The syrup is rather forgiving. If you’ve reduced it too far and it’s turning into taffy, stir in a little water and cook briefly to restore. After you pour the finished silan into jars, deglaze the pot with water for a small, second round of thin silan that is the cook’s reward.

And here’s what you should do with silan. Drizzle over almond butter or tahini and toast for a breakfast of champions. Spoon over thick yogurt or vanilla ice cream and top with strawberries, bananas or orange segments, and chopped nuts (a little crumbled halvah couldn’t hurt). Use silan instead of molasses or brown sugar in pies and cookies. Mix it with harissa for a spicy-sweet mop for grilled vegetables. When served with shanklish — a Lebanese way with labneh with za’atar and garlic — and the green wheat known as freekeh — “new ears parched with fire” — this main dish becomes a Shavuot homage to both milk and honey and the spring wheat harvest we’ve been so anxiously awaiting.

Ready-Made Silan

Let’s get real. Silan is too wonderful and versatile to enjoy only when you have time to make your own. Ready-made silan is a fantastic convenience condiment to have in one’s pantry — if you buy a good-quality one. Now you know to look for those that contain dates and nothing else (some ingredient lists include water; some don’t). Various brands have long been available at Middle Eastern, Iranian and Israeli markets. Silan has gone mainstream enough to show up at Whole Foods and other high-end supermarkets; Date Lady, an American brand selling imported silan, is the most commonly found. My favorite commercial Israeli brand is Kinneret Farm, the country’s largest producer of high-quality silan. It is available online at and on Amazon. I haven’t yet found it on grocery shelves in the Los Angeles area.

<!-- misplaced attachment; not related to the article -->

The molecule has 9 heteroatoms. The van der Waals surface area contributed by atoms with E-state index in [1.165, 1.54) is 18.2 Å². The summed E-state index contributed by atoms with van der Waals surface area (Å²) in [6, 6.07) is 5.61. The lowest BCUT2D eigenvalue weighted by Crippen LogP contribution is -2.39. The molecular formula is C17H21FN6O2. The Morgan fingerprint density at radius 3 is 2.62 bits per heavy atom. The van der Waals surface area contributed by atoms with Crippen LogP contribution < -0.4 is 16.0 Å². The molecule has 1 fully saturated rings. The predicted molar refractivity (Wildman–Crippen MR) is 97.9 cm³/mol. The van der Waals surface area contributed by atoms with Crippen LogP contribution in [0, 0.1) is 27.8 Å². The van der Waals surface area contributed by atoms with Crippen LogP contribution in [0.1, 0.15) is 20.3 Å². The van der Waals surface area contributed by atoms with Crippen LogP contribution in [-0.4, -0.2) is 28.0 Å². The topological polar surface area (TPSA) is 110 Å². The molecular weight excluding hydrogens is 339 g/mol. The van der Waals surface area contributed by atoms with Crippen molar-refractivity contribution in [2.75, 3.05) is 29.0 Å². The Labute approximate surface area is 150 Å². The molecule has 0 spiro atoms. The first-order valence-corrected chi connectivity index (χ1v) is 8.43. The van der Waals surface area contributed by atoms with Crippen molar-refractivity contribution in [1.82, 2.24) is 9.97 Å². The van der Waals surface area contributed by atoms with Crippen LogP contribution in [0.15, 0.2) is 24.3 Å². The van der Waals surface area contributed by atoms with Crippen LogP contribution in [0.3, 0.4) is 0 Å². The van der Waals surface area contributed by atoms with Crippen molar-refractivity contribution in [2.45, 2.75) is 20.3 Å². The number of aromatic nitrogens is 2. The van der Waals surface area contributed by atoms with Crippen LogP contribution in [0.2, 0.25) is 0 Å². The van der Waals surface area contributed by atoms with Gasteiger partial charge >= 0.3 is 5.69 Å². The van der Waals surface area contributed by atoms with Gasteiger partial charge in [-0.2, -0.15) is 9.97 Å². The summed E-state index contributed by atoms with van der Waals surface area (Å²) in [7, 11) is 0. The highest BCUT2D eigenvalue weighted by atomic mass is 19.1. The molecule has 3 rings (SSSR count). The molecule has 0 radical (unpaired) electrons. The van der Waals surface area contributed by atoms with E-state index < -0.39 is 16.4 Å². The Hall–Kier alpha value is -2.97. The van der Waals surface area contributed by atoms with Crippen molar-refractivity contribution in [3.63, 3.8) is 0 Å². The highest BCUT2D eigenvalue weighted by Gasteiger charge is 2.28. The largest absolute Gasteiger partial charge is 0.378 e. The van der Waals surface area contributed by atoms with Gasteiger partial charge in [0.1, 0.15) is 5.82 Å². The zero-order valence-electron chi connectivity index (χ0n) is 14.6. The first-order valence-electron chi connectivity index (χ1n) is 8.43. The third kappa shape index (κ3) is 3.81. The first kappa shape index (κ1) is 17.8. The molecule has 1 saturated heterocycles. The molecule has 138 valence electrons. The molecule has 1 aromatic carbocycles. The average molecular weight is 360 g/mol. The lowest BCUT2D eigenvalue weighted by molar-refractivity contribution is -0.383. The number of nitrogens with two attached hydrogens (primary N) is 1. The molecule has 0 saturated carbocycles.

Visiting Springfield, Illinois: The Land of Lincoln and other Americana

People have preconceived notions and prejudices that prevent them from seeing cool places and interesting things in life. I grew up in Illinois. Back in the day, at least, all the public schools brought their students around 8th grade to Springfield, Illinois – the place where Abraham Lincoln lived in the only home he ever bought, practiced law, ran for office and eventually was buried. But I went to a private school that was more concerned with us reciting La Marseilles in perfect French, than seeing a Presidential library and museum in our own state. Later, when I moved south of the Mason-Dixon Line, I saw many battlefields of the Civil War. They’re extremely popular. But for some reason, people don’t talk about visiting Springfield . . . and they’re really missing out.

Getting there: I took a very modestly priced Amtrak from Chicago’s Union Station. Chicago is a big train hub, so you’re likely to be at the beginning of a long haul trip, with classic sleeper cars, full service dining cars with freshly made food, observation decks, ladies’ lounges. Along the way, you see what others ignorantly refer to as “flyover country,” including the funny stadium for the Frontier League Joliet Slammers. Another way you can go: drive or ride. The famous Route 66 goes right through the center of town.

Where to stay: High atop “Aristocracy Hill” sits an inn — Inn at 835 — that used to serve as apartments for movers and shakers and indeed, still features long-term residences for them. After all, Springfield is Illinois’ capital; legislators from here have gone far up the political ladder. The place was conceived and designed over 100 years ago by a high-society florist. It’s still very grand! Rooms are very spacious, some with a butler’s pantry filled with books, Jacuzzi with heat lamp, four-poster bed, gorgeous antiques. Wine and cheese is left out for guests downstairs, but they bring cookies in a basket to your door at night. They provide a free shuttle from the Amtrak station until 8:30 pm.

What to do: See how Lincoln and his family actually lived at the Lincoln Home, a national historic site. He expanded the premises as his success and prosperity grew. The Abraham Lincoln Presidential Library and Museum is simply outstanding! I started out at its fantastic gift shop. The museum’s permanent exhibit takes you through life-sized recreations of his log cabin home, his law office, and political ascent. Walk through the whispering gallery of political sniping from both ends of the spectrum – just like elections today! – and nasty gossip against Mary Todd Lincoln. Feel yourself attending the play at Ford’s Theater. We all know how it ends . . . but I wasn’t prepared for the stunning majesty of the darkened recreation of the closed casket in the Representatives Hall in Springfield’s Old State Capitol. Today, we are reminded that Lincoln’s catafalque was lent by Congress for Justice Scalia’s funeral.